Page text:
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Thread: Carnivorous Plant Terrarium Planting Methods

  1. #1

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    Carnivorous Plant Terrarium Planting Methods

    I'm in the process of building my carnivorous plant terrarium (only my 2nd attempt, the 1st failed horribly) so I'd say I am very new working with cp's. After my first attempt and terrible failure I did quite a bit of research into building terrariums.

    I have the planting medium which is New Zealand peat moss, silica sand, and perlite. I know many terrarium growers keep their plants in individual pots inside the terrarium; however, I plan to plant directly in the medium.

    I realize different species require different care and I have taken a great deal of time designing my terrarium using acrylic and wood separators; a well for run off, flushing, and siphoning; three different levels to control moisture, etc. and I have incorporated a low speed fan as well.

    I am wondering if anyone has tried similar options and if anyone here has any additional thoughts, ideas, or advice to share. Any input would be greatly appreciated.

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  2. #2

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    How big of a terrarium are you planning? I have often thought of this. I would suggest leaving out temperate species so you dont have to worry about dormancy. Do you have any progress photos??

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  3. #3

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    Right now I'm only working on a 10 gallon terrarium as a second, far, far more "engineered" design that has taken me months to build. The first attempt was in the same terrarium with washed pea gravel with peat moss on top and clearly I didn't have a clue what I was doing.

    At this point I'm planning on planting Drosera, a variety of pitchers and fly traps just to name a few. I'm using specially designed, high-power (24 volt, 6 amp) LED lighting strips in the 6250 Kelvin range, 110 volt 4" fan, and two non-typical products under my soil medium of New Zealand peat moss, silica sand, and organic perlite. I have cut 3 aluminum bars to go across the top to both support the fan and the LEDs, and I have used specially cut acrylic to provide different heights for drainage so that all water that goes into the tank ends up in a well toward the front which I can use a siphon to drain as needed. I used silicone to glue them to the sides of the tank.

    I seem to be having issues attaching photos, but I will add some if I figure out how to give this app access. I appreciate your input and interest!

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    Everything sounds good. Im eager to see it put together. Did you make your own led lights?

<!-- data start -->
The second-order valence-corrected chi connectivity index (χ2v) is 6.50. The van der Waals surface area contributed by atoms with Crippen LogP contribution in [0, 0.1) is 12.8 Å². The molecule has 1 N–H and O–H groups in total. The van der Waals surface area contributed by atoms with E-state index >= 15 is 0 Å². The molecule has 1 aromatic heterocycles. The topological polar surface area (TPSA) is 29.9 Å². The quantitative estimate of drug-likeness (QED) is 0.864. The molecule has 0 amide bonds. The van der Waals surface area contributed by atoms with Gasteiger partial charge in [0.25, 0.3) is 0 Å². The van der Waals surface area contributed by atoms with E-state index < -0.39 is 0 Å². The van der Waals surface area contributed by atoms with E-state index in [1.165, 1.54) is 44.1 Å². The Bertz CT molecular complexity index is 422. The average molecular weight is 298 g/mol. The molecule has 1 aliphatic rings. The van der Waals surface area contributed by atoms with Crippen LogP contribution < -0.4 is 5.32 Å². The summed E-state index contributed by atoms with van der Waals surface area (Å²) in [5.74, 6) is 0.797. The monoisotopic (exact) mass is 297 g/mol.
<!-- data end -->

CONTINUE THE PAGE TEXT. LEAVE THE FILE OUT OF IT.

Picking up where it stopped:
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  5. #5

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    Yes and no... I bought a kit in which the LED's come in self-adhesive strips that can be cut at every two inches. Then you can solder, or buy solderless connectors (my choice) to connect the length of strips you have cut. I bought a 5' reel (they come full-length on an old film type reel) which I will cut into (3) 18" strips which I will stick to the bottom of my aluminum bars. You can then connect the strips to the power supply, again soldered or solderless connectors. You can select kits by length, spectrum(s), lumens, CRI, etc.

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  6. #6

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    Very kool.

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  7. #7

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    Sounds like you're familiar with artificial light... I've been reading a lot and many seem to think that 6700K is the sweet spot. I chose 6250K. To my interpretation that will suit all cp's. I've been looking at spectrum charts and trying to decipher the nanometers versus Kelvin temps. From my reading, I know that chlorophyll A and B require red and blue light, but you also want the bright white for a nice appearance to the human eye. From what I understand, 6250K covers the bases. Any thoughts?

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  8. #8

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    I dont like the look of the purple/red grow lights. That is just my personal preference. I am currently using 12v automotive HID lights at 6000k. I am in the experimental stages still so any info is usless at this point. I do believe that 6-6500k is sufficent for most plants and is also appealing to the eye.

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